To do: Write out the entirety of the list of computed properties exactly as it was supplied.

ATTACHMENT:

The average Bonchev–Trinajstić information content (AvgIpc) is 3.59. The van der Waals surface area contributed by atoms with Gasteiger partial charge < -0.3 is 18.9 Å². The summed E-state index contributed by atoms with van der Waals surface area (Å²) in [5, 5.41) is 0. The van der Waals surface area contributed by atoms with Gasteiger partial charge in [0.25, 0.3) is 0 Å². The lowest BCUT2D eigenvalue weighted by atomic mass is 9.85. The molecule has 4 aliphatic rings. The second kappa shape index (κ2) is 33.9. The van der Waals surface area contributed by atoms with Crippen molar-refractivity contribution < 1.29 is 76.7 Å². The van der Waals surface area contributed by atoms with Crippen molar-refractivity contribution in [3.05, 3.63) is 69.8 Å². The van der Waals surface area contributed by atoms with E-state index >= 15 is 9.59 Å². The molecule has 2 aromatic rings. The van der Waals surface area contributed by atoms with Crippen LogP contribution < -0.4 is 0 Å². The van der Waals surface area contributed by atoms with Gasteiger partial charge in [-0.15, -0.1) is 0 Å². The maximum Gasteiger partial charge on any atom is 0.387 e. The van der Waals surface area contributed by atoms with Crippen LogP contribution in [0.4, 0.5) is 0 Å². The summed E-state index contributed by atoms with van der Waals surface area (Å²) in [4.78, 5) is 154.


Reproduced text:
The average Bonchev–Trinajstić information content (AvgIpc) is 3.59. The van der Waals surface area contributed by atoms with Gasteiger partial charge < -0.3 is 18.9 Å². The summed E-state index contributed by atoms with van der Waals surface area (Å²) in [5, 5.41) is 0. The van der Waals surface area contributed by atoms with Gasteiger partial charge in [0.25, 0.3) is 0 Å². The lowest BCUT2D eigenvalue weighted by atomic mass is 9.85. The molecule has 4 aliphatic rings. The second kappa shape index (κ2) is 33.9. The van der Waals surface area contributed by atoms with Crippen molar-refractivity contribution < 1.29 is 76.7 Å². The van der Waals surface area contributed by atoms with Crippen molar-refractivity contribution in [3.05, 3.63) is 69.8 Å². The van der Waals surface area contributed by atoms with E-state index >= 15 is 9.59 Å². The molecule has 2 aromatic rings. The van der Waals surface area contributed by atoms with Crippen LogP contribution < -0.4 is 0 Å². The van der Waals surface area contributed by atoms with Gasteiger partial charge in [-0.15, -0.1) is 0 Å². The maximum Gasteiger partial charge on any atom is 0.387 e. The van der Waals surface area contributed by atoms with Crippen LogP contribution in [0.4, 0.5) is 0 Å². The summed E-state index contributed by atoms with van der Waals surface area (Å²) in [4.78, 5) is 154.